I’m obsessed with the Fully standing desk in my home office. I went with the walnut hardwood because semblances of nature in offices—like plants and wood grain—are restorative. (As creatures of evolution, we thrive in nature.) I can quickly alternate between standing and sitting with Fully’s remote-touch height adjustment. I’ve found alternating is a great reset when I’m stuck on a problem and need to (literally) approach it from a new angle.
If you couldn’t tell by now, James Clear’s research into environmental influences on behavior has influenced my own. Another piece of advice I like involves creating a designated purpose for each space in your home:
Create a separate space for work, study, exercise, entertainment, and cooking. The mantra I find useful is “One space, one use.” Every habit should have a home.13
For instance, I have a chair that I use exclusively for meditation. So, when I sit down in THAT chair, my body knows it’s time to meditate.
Realize that one space, one use also applies to products out of sight. Why’s that? Establishing a designated home for every item will help you avoid prolonged bouts of unnecessary searching.
For example, are you constantly losing your car keys? How about the drill for that home improvement project? These misplacements steal one of our most precious resources: time.
Imagine what would happen if every home improvement tool you owned had an established place on this board? You’d be less likely ever to misplace a tape measure again.
In the words of organization expert Marie Kondo, “Ensuring that each one of your belongings has its own spot is the only way to maintain a tidy and clutter-free home.”14
While I don’t think inventorying every single thing you own and establishing a designated spot is the best use of your time, it’s an insightful exercise to consider. My advice is to start with your most misplaced items (20 percent of objects that lead to 80 percent of lost time) and standardize a home for these things today.
Remember I mentioned that minimalism is a dual discipline (managing inbound and outbound possessions)? Let’s start with how to manage the inbound.
There’s a quote from the documentary Minimalism that I try to live by:
We are too materialistic in the everyday sense of the word, and we are not at all materialistic enough in the true sense of the word. We need to be true materialists, like really care about the materiality of goods.15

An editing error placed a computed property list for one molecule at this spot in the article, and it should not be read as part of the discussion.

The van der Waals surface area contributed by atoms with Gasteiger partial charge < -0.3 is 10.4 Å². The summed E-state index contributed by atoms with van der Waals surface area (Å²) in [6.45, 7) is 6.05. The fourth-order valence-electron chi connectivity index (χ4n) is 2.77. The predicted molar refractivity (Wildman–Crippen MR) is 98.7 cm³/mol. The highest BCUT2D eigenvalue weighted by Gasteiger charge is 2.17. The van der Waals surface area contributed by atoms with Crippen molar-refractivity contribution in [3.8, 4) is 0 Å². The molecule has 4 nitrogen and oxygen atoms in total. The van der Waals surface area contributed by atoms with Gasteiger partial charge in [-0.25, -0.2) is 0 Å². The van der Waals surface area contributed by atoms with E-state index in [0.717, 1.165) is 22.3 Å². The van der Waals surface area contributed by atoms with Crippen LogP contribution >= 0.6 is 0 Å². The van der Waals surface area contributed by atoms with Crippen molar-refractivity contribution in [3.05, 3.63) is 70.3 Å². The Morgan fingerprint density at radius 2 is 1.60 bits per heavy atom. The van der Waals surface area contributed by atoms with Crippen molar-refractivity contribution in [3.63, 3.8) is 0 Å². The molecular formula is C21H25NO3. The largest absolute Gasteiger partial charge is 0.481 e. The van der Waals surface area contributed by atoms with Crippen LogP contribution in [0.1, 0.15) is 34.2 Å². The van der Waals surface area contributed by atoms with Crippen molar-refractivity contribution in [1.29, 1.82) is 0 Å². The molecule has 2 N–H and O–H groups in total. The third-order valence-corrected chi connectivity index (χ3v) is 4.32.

The golden rule of the enlightened materialist: Quality > Quantity. Purchase less; love every single item more.
As highlighted in The Magic of Thinking Big, when we spend twice as much on something because we prioritize quality, that item often lasts more than twice as long as a half-priced item of inferior quality. In other words, not only will we enjoy the article more, but the cost per wear ends up being less.16
JACKET COST PER WEAR: HIGH VS. LESSER QUALITY
|High Quality||Lesser Quality|
|# of Wears per Year||125||125|
|Cost per Wear||$0.83||$1|
*We take lifespan to mean not just how long the clothes will last but how long you’ll want to wear them.
The lesson: By purchasing fewer things and going for higher quality, you’ll declutter your environment, limit decision fatigue, and derive more utility from your possessions. What we own becomes an extension of who we are. So, if we’re going to possess something, shouldn’t we at least enjoy it?
Your environment is either creating clarity or complexity. Minimalism is the path to clarity, and you can stay minimalist by throwing out or donating one item for every new thing you acquire.
Algorithms to Live By offers guidance on what to throw out via the least recently used (LRU) principle, which entails “evicting the item that’s gone the longest untouched.”17
When it comes to the usefulness of our possessions—sentimental items aside—the algorithm teaches: “Sometimes the best guide to the future is a mirror image of the past.”18
Here are a few other tactical questions to help you let go:
Think of your possessions like curating a museum. What you choose to exclude from the experience is just as influential (if not more) than what you choose to include.
So, ask yourself, “Would I want this in my museum?” Act “as if” you’re a curator, and it becomes surprisingly easy to start curating.
Most minimalist experts discuss the value of organizing your physical life. (Tactic #2). What about your digital life?
Twenty-five years ago, if you asked someone what material possession they’d grab first if their house was burning down, the answer might have been a photo album. Today? I’d bet a phone or laptop.
More and more aspects of our lives (and prized possessions) are digital. I find this fascinating. Why, then, do most people treat their digital environments with such disregard?